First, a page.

Something a little different this time!
Gwen C. Katz‘s debut novel, Among the Red Stars, is out October 3rd! It follows Valka, a Russian teenager who becomes one of the “Night Witches”–an all-female unit of Soviet bomber pilots in World War II. The blurb is vague on the plot, but I believe it involves a daring and unauthorized rescue that flips the damsel-in-distress trope on its head. Anyway, here’s the cover copy:
World War Two has shattered Valka’s homeland of Russia, and Valka is determined to help the effort. She knows her skills as a pilot rival the best of the men, so when an all-female aviation group forms, Valka is the first to sign up.
Flying has always meant freedom and exhilaration for Valka, but dropping bombs on German soldiers from a fragile canvas biplane is no joyride. The war is taking its toll on everyone, including the boy Valka grew up with, who is fighting for his life on the front lines.
As the war intensifies and those around her fall, Valka must decide how much she is willing to risk to defend the skies she once called home.
Inspired by the true story of the airwomen the Nazis called Night Witches, Gwen C. Katz weaves a tale of strength and sacrifice, learning to fight for yourself, and the perils of a world at war.
Katz kindly agreed to answer a few questions for this blog, with a special focus on her learning Russian and Russian-language sources. Below is the interview:
Q: I read on your Twitter that you learned Russian for research purposes while writing this book. Tell us a bit about that, and how you became proficient enough to do primary source research.
A: I did four semesters of Russian and then worked independently in preparation for this book. A lot of English speakers rate Russian as a very difficult language but I found it rather intuitive (to read, anyway), possibly just because I have a fair amount of experience with foreign languages by now.
Q: What was the most useful source you accessed in Russian?
A: tamanskipolk46.narod.ru is a great Night Witches fan site with extremely detailed information about the different women that isn’t available in English, such as their ranks and how many missions they flew, along with many stories from their time in the war. rkka.ru has a ton of information about the Red Army, including lots of photos of uniforms and equipment.
Q: What Russian-language source would you love to be able to share with English speakers?
A: Raisa Aronova’s “Ночные Ведьмы” is surely the best history of the Night Witches. It is baffling that it has never been translated.
(Maya’s note: Raisa Aronova was herself a veteran of the unit.)
Q: How did learning Russian affect how you wrote Valka’s story in English?
A: You always try to emulate the patterns of the language your characters are meant to be speaking, although it’s impossible to capture fully. And of course there’s the bit where Valka mistakenly refers to an American plane as a “V-24.”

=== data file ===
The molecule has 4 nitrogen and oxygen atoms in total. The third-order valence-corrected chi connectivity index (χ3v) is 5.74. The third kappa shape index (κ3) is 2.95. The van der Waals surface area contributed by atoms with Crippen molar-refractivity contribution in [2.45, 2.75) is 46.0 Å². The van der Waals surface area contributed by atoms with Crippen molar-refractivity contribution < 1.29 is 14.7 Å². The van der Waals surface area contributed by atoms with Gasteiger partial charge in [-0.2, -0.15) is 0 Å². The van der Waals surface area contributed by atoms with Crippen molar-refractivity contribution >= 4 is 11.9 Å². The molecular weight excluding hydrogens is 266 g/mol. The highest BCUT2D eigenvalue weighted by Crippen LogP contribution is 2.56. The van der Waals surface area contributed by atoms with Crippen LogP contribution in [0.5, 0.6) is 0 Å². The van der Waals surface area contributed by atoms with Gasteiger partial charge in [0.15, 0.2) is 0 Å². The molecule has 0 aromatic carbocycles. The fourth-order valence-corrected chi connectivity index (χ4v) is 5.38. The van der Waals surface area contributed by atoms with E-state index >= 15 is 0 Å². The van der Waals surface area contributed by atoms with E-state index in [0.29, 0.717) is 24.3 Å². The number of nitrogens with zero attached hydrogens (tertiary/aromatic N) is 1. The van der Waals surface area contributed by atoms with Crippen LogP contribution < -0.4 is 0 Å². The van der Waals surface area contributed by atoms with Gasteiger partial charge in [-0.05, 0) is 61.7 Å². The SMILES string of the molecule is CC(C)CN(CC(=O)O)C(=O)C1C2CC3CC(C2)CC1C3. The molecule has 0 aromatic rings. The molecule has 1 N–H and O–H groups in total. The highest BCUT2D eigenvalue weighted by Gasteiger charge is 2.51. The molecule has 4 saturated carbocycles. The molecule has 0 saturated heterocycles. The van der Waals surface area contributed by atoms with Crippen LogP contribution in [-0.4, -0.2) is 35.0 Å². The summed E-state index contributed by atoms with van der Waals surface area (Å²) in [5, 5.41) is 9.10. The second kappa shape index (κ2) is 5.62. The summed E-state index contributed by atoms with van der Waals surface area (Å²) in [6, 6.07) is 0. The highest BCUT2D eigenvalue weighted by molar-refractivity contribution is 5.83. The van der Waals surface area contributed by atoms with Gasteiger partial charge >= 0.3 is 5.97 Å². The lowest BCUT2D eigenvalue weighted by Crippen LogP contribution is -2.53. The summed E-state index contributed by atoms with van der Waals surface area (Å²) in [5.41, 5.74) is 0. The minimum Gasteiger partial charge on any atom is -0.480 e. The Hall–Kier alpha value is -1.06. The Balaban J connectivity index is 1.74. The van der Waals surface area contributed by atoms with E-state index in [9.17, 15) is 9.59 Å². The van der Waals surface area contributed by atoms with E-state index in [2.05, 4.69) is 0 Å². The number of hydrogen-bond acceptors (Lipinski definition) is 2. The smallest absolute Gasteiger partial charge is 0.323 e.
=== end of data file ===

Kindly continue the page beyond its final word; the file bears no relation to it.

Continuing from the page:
Q: The female soldiers and airwomen of the Soviet Union encompassed many different ethnicities. How did you research their diverse experiences?
A: The Soviet Union was a much more diverse place than most people realize. So I was disappointed to discover that Aviation Group 122 was a pretty homogeneous group. The only airwoman of color I was able to find was Kazakh navigator Hiuaz Dospanova. She had an incredible story: barely survived a crash, pronounced dead at the hospital, recovered and lived to fly with the 588th again. Originally she was in this book and she had a big subplot. But her story was too complex for me to give it the treatment it deserved, and my agent decided it should be cut. Maybe I’ll return to her in a future project!
Q: How did you approach including real-life people in your story, and integrating Valka into a well-documented group?
A: The women of Aviation Group 122 were such cool people that early on I decided I wanted to include the real historical figures in the cast instead of making up a supporting cast. This was a big challenge, since it exponentially increases the number of facts you need to check, and ultimately I had to move around a few dates and locations in order to get everyone where I wanted them. But it was a lot of fun thinking about how Valka would interact with all these different people!
Thanks to Katz for a great interview! You can preorder Among the Red Stars.
Katz is also an artist, and has drawn characters Valka (right), Iskra (center), and Pasha (left), pictured above. Check out more art drawn from the story at Katz’s gallery here.
And if you’ve preordered, get a free bookplate with another of Katz’s illustrations here!
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